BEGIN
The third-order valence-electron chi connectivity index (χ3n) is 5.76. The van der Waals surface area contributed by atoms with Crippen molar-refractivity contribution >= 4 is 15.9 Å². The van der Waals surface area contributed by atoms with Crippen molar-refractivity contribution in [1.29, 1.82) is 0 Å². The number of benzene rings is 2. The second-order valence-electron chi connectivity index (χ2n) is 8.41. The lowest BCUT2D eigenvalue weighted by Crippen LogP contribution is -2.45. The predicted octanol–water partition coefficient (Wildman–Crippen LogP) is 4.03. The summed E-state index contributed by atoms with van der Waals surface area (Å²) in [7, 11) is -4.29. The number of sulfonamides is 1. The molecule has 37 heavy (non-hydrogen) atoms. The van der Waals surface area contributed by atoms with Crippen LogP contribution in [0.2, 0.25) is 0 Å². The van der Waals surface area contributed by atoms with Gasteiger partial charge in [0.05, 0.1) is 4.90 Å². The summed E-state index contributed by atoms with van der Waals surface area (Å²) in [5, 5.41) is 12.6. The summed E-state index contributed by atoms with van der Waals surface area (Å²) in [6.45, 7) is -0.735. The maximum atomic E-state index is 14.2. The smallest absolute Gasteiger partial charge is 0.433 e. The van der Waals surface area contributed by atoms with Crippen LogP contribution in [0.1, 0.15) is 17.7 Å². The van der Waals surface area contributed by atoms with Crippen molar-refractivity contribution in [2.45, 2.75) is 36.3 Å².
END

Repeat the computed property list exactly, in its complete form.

The third-order valence-electron chi connectivity index (χ3n) is 5.76. The van der Waals surface area contributed by atoms with Crippen molar-refractivity contribution >= 4 is 15.9 Å². The van der Waals surface area contributed by atoms with Crippen molar-refractivity contribution in [1.29, 1.82) is 0 Å². The number of benzene rings is 2. The second-order valence-electron chi connectivity index (χ2n) is 8.41. The lowest BCUT2D eigenvalue weighted by Crippen LogP contribution is -2.45. The predicted octanol–water partition coefficient (Wildman–Crippen LogP) is 4.03. The summed E-state index contributed by atoms with van der Waals surface area (Å²) in [7, 11) is -4.29. The number of sulfonamides is 1. The molecule has 37 heavy (non-hydrogen) atoms. The van der Waals surface area contributed by atoms with Crippen LogP contribution in [0.2, 0.25) is 0 Å². The van der Waals surface area contributed by atoms with Gasteiger partial charge in [0.05, 0.1) is 4.90 Å². The summed E-state index contributed by atoms with van der Waals surface area (Å²) in [5, 5.41) is 12.6. The summed E-state index contributed by atoms with van der Waals surface area (Å²) in [6.45, 7) is -0.735. The maximum atomic E-state index is 14.2. The smallest absolute Gasteiger partial charge is 0.433 e. The van der Waals surface area contributed by atoms with Crippen LogP contribution in [0.1, 0.15) is 17.7 Å². The van der Waals surface area contributed by atoms with Crippen molar-refractivity contribution in [2.45, 2.75) is 36.3 Å².